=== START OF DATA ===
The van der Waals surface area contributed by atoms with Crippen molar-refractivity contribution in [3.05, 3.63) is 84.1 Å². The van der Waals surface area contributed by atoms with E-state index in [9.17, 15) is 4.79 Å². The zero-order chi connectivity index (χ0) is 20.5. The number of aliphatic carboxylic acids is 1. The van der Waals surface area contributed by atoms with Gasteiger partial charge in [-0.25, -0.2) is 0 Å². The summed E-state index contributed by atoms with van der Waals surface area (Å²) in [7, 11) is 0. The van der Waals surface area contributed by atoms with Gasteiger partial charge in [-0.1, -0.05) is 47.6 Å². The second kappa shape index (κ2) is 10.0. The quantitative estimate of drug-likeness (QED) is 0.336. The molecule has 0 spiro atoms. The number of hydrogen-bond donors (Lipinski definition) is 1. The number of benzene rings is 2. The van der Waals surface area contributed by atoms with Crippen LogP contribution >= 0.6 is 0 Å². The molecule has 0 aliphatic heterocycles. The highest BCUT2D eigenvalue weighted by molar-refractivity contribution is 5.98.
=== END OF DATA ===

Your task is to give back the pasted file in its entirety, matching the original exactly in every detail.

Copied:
The van der Waals surface area contributed by atoms with Crippen molar-refractivity contribution in [3.05, 3.63) is 84.1 Å². The van der Waals surface area contributed by atoms with E-state index in [9.17, 15) is 4.79 Å². The zero-order chi connectivity index (χ0) is 20.5. The number of aliphatic carboxylic acids is 1. The van der Waals surface area contributed by atoms with Gasteiger partial charge in [-0.25, -0.2) is 0 Å². The summed E-state index contributed by atoms with van der Waals surface area (Å²) in [7, 11) is 0. The van der Waals surface area contributed by atoms with Gasteiger partial charge in [-0.1, -0.05) is 47.6 Å². The second kappa shape index (κ2) is 10.0. The quantitative estimate of drug-likeness (QED) is 0.336. The molecule has 0 spiro atoms. The number of hydrogen-bond donors (Lipinski definition) is 1. The number of benzene rings is 2. The van der Waals surface area contributed by atoms with Crippen LogP contribution >= 0.6 is 0 Å². The molecule has 0 aliphatic heterocycles. The highest BCUT2D eigenvalue weighted by molar-refractivity contribution is 5.98.